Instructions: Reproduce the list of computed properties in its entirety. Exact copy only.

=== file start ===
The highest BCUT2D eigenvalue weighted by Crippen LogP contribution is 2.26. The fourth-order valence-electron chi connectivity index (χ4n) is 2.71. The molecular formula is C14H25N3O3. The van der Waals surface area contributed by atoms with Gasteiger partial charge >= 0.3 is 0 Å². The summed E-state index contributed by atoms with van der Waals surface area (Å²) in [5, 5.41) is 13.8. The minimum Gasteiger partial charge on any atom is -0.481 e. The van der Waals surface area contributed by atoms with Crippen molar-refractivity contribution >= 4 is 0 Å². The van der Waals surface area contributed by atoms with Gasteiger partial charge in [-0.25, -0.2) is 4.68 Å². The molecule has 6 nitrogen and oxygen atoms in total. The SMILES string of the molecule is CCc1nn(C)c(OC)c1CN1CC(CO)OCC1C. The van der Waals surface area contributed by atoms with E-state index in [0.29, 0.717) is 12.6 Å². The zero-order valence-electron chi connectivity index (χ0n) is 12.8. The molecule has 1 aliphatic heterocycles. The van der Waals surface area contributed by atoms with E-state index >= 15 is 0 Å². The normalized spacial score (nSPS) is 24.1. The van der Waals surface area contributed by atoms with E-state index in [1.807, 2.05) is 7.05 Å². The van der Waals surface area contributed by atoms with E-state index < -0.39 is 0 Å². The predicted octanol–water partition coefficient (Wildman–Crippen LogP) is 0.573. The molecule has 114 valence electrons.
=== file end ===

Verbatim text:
The highest BCUT2D eigenvalue weighted by Crippen LogP contribution is 2.26. The fourth-order valence-electron chi connectivity index (χ4n) is 2.71. The molecular formula is C14H25N3O3. The van der Waals surface area contributed by atoms with Gasteiger partial charge >= 0.3 is 0 Å². The summed E-state index contributed by atoms with van der Waals surface area (Å²) in [5, 5.41) is 13.8. The minimum Gasteiger partial charge on any atom is -0.481 e. The van der Waals surface area contributed by atoms with Crippen molar-refractivity contribution >= 4 is 0 Å². The van der Waals surface area contributed by atoms with Gasteiger partial charge in [-0.25, -0.2) is 4.68 Å². The molecule has 6 nitrogen and oxygen atoms in total. The SMILES string of the molecule is CCc1nn(C)c(OC)c1CN1CC(CO)OCC1C. The van der Waals surface area contributed by atoms with E-state index in [0.29, 0.717) is 12.6 Å². The zero-order valence-electron chi connectivity index (χ0n) is 12.8. The molecule has 1 aliphatic heterocycles. The van der Waals surface area contributed by atoms with E-state index >= 15 is 0 Å². The normalized spacial score (nSPS) is 24.1. The van der Waals surface area contributed by atoms with E-state index in [1.807, 2.05) is 7.05 Å². The van der Waals surface area contributed by atoms with E-state index < -0.39 is 0 Å². The predicted octanol–water partition coefficient (Wildman–Crippen LogP) is 0.573. The molecule has 114 valence electrons.